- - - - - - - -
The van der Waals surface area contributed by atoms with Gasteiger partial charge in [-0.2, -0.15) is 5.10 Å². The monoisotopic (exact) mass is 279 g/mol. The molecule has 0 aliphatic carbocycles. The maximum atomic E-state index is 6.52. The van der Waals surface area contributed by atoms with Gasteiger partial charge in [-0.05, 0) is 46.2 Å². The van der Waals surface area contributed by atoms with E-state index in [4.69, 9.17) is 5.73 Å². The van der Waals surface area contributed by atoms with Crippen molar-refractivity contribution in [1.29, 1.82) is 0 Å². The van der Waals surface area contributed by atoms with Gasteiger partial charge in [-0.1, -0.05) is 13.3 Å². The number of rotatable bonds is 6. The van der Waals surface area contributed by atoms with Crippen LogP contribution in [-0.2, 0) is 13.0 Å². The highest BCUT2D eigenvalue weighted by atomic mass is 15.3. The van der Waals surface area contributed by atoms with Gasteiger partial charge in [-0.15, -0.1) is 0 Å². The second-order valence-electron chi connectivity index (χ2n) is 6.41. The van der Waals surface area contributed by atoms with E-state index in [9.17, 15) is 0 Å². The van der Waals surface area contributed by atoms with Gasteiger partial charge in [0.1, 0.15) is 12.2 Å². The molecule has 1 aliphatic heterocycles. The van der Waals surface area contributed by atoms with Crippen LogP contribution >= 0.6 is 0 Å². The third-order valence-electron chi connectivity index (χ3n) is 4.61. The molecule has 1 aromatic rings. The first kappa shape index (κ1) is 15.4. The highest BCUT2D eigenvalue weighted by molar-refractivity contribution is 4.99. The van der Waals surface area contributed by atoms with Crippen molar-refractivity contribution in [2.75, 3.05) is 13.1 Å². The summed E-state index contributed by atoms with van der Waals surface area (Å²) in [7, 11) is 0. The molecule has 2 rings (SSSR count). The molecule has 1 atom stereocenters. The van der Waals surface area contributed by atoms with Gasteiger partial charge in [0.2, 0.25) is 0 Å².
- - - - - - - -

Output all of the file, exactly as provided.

The van der Waals surface area contributed by atoms with Gasteiger partial charge in [-0.2, -0.15) is 5.10 Å². The monoisotopic (exact) mass is 279 g/mol. The molecule has 0 aliphatic carbocycles. The maximum atomic E-state index is 6.52. The van der Waals surface area contributed by atoms with Gasteiger partial charge in [-0.05, 0) is 46.2 Å². The van der Waals surface area contributed by atoms with E-state index in [4.69, 9.17) is 5.73 Å². The van der Waals surface area contributed by atoms with Crippen molar-refractivity contribution in [1.29, 1.82) is 0 Å². The van der Waals surface area contributed by atoms with Gasteiger partial charge in [-0.1, -0.05) is 13.3 Å². The number of rotatable bonds is 6. The van der Waals surface area contributed by atoms with Crippen LogP contribution in [-0.2, 0) is 13.0 Å². The highest BCUT2D eigenvalue weighted by atomic mass is 15.3. The van der Waals surface area contributed by atoms with Gasteiger partial charge in [-0.15, -0.1) is 0 Å². The second-order valence-electron chi connectivity index (χ2n) is 6.41. The van der Waals surface area contributed by atoms with E-state index in [9.17, 15) is 0 Å². The van der Waals surface area contributed by atoms with Gasteiger partial charge in [0.1, 0.15) is 12.2 Å². The molecule has 1 aliphatic heterocycles. The van der Waals surface area contributed by atoms with Crippen LogP contribution >= 0.6 is 0 Å². The third-order valence-electron chi connectivity index (χ3n) is 4.61. The molecule has 1 aromatic rings. The first kappa shape index (κ1) is 15.4. The highest BCUT2D eigenvalue weighted by molar-refractivity contribution is 4.99. The van der Waals surface area contributed by atoms with Crippen molar-refractivity contribution in [2.75, 3.05) is 13.1 Å². The summed E-state index contributed by atoms with van der Waals surface area (Å²) in [7, 11) is 0. The molecule has 2 rings (SSSR count). The molecule has 1 atom stereocenters. The van der Waals surface area contributed by atoms with Gasteiger partial charge in [0.2, 0.25) is 0 Å².